By Alan Hustak for VMO
Sunday, May 11th, 2014
Political party strategists are mystified by Justin Trudeau’s edict prohibiting anyone who is against abortion from running for the Liberal party in the next election.
Despite his assurances that the party will hold open nominations, Trudeau has served notice that prospective candidates will be screened and those who support the pro-life option will be prohibited from running.
Incumbent Liberal MPs such John McKay, who won Scarborough-Guildwood with 57.5% of the vote, would be exempt from the new rules.
“It is a shocking thing, but it is a democracy and democracy throws up some strange things at times,” McKay said.
Other pro- lifers such as Gar Knutson, Dan McTeague and Joe Volpe, who were defeated last time around, won’t be given the chance to make a political comeback.
“It is a different way of doing politics, and it is certainly causing friction and controversy,” said Montreal city councilor and veteran Liberal party activist Mary Deros, who ran for the nomination in Papineau in 2007 and lost to Trudeau. “While I support the right of a woman who has been raped, or a young girl who has been traumatized by a pregnancy, to choose whether or not to have an abortion, we certainly don’t need to impose the leader’s personal beliefs on everyone in caucus. I believe at all times candidates whether federal, municipal or provincial, are elected to represent the people, not the views of the party leader.”
Former Liberal MP Clifford Lincoln says he finds it extremely ironic that a party calling itself Liberal will prohibit a dissenting opinion on any issue.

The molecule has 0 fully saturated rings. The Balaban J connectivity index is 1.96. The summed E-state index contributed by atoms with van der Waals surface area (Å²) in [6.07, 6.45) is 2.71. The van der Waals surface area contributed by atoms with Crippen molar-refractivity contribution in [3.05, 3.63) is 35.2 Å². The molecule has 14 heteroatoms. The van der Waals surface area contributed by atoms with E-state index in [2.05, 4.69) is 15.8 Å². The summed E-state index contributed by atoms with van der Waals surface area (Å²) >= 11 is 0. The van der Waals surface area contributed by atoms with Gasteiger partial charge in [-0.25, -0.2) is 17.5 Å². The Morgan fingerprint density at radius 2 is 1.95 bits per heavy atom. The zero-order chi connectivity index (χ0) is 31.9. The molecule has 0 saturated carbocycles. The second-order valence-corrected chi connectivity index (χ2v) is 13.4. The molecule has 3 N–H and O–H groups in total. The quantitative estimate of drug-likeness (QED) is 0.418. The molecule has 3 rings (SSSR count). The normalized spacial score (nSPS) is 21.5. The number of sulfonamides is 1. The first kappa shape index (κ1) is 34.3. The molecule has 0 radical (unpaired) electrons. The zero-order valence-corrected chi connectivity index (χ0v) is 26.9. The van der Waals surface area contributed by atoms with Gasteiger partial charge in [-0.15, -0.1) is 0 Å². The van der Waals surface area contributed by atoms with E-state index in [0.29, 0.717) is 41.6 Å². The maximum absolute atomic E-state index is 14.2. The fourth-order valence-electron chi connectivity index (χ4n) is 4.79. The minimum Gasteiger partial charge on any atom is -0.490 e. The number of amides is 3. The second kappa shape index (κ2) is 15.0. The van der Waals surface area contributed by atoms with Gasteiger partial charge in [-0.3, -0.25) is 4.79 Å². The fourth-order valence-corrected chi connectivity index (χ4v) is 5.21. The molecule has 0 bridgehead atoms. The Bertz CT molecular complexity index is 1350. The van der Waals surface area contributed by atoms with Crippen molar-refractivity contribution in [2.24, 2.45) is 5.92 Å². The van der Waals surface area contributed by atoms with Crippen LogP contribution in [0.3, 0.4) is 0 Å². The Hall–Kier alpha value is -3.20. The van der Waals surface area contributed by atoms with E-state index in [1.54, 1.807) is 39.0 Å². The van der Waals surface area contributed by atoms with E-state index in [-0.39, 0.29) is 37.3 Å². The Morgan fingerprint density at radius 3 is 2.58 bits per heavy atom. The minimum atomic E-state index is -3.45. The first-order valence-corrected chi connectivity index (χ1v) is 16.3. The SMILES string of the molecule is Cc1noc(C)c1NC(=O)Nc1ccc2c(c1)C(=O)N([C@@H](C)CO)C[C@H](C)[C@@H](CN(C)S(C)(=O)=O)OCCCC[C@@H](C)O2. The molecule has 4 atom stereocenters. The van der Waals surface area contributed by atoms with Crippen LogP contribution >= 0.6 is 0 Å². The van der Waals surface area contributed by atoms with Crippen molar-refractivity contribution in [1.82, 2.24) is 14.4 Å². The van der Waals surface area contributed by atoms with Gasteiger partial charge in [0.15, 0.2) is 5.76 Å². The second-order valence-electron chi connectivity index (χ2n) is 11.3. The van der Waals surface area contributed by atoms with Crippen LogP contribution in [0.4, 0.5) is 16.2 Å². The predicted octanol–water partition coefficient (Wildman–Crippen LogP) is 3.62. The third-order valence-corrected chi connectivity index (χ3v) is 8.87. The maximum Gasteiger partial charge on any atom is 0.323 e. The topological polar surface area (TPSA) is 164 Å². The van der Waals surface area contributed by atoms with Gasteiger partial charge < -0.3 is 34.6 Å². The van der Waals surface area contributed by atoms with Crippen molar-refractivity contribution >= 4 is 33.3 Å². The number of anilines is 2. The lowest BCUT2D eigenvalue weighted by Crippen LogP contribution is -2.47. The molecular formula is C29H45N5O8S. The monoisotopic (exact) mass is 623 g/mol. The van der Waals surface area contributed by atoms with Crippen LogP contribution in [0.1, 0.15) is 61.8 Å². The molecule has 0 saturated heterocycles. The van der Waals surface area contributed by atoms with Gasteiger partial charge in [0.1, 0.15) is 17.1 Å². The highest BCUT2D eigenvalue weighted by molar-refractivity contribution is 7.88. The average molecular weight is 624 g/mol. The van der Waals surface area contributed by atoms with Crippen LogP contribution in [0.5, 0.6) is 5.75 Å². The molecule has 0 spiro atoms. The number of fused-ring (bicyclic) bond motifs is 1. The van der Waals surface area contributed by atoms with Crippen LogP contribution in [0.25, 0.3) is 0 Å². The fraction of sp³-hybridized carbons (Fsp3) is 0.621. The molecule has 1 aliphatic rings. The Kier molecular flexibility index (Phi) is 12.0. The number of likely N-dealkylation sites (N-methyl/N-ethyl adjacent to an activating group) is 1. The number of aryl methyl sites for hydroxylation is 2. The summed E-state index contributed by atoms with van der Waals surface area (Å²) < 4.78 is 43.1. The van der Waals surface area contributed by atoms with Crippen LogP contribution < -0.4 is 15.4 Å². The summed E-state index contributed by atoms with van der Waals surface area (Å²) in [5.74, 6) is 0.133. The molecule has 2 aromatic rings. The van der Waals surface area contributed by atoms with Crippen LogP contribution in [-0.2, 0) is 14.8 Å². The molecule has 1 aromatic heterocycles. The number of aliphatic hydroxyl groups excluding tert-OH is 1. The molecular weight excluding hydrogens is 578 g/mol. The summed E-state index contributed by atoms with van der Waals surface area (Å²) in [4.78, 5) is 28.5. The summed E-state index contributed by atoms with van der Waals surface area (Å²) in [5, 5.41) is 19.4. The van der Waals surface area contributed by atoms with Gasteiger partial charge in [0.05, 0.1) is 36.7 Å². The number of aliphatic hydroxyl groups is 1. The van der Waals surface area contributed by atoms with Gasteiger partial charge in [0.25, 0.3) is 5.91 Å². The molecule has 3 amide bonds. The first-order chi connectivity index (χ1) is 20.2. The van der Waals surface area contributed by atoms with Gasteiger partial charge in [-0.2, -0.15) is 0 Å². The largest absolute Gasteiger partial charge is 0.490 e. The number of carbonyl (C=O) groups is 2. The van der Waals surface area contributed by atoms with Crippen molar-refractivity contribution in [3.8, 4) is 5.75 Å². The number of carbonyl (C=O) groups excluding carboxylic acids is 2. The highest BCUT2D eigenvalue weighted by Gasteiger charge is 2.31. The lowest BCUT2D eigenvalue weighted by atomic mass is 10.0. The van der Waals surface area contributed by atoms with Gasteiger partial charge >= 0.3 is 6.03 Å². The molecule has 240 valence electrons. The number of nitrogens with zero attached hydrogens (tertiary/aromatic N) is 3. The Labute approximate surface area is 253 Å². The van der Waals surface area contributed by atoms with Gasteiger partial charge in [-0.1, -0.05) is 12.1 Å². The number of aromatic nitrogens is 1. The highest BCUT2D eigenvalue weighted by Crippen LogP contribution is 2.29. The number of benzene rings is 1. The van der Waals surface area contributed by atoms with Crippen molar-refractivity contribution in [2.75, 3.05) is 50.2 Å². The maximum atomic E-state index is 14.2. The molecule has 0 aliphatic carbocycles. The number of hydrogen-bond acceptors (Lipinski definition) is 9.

“I must admit I find it very, very sad for to issue an edict which subscribes to only one set of values. Surely as parliamentarians we deal with this in caucus, and respect one another’s views and convictions. My faith convictions as a Roman Catholic do not stop at the door of the House of Commons.”
Lincoln says he worries that Trudeau could impose his views and prohibit “a diversity of opinion” on other contentious issues such as euthanasia, assisted suicide and gun control.
Eva Nassif, who is again seeking the Liberal nomination in Laval, was reluctant to talk about the issue until after a candidate has been chosen in the riding. She said that as a potential candidate, “I will follow the policy of the party leader.” Nassif suggested candidates who were already chosen before Trudeau changed the rules may not be bound by his edict.
Other candidates seeking the nomination such as Christine Porier-Brotchie and Bridgitte Garceau declined comment.
However several party organizers, speaking on the condition that they not be named, say they are genuinely puzzled by their leader’s dogmatic position.
One strategist suggest that since the Liberals hold only 35 seats in the House of Commons, Trudeau has nothing to lose by reshaping the party and its values to conform to his way of thinking.
Another, more saddened than angered, said: “No one at the top or at the party level other than Justin’s sycophants believe he has two stones to rub together. He has created an issue where there was no issue.”
Columnist Andrew Coyne points out that since there is no imminent likelihood of a vote on an abortion bill, and even less chance of one passing, there was no reason for Trudeau to have raised the issue at all.
Trudeau, Coyne writes, has persuaded himself that is only one side to the abortion debate, and it is his side.
“But the issue is not settled just because one side says it is. There are surely criteria for assessing this on which both sides could agree. The status quo in Canada – no legal restriction on abortion of any kind at any point in a pregnancy – was the result of neither any court nor of any legislature. It is unsupported by large numbers, perhaps even a majority of the public....That doesn’t make the status quo wrong. It only makes it debatable. It is a shame Trudeau pretends otherwise.”
Last Night at the Gayete
The Centaur Theatre's 2015- season is drawing to a close with its final production of Last Night at the Gayety, a musical comedy by Bowser & Blue which runs until May 22nd.
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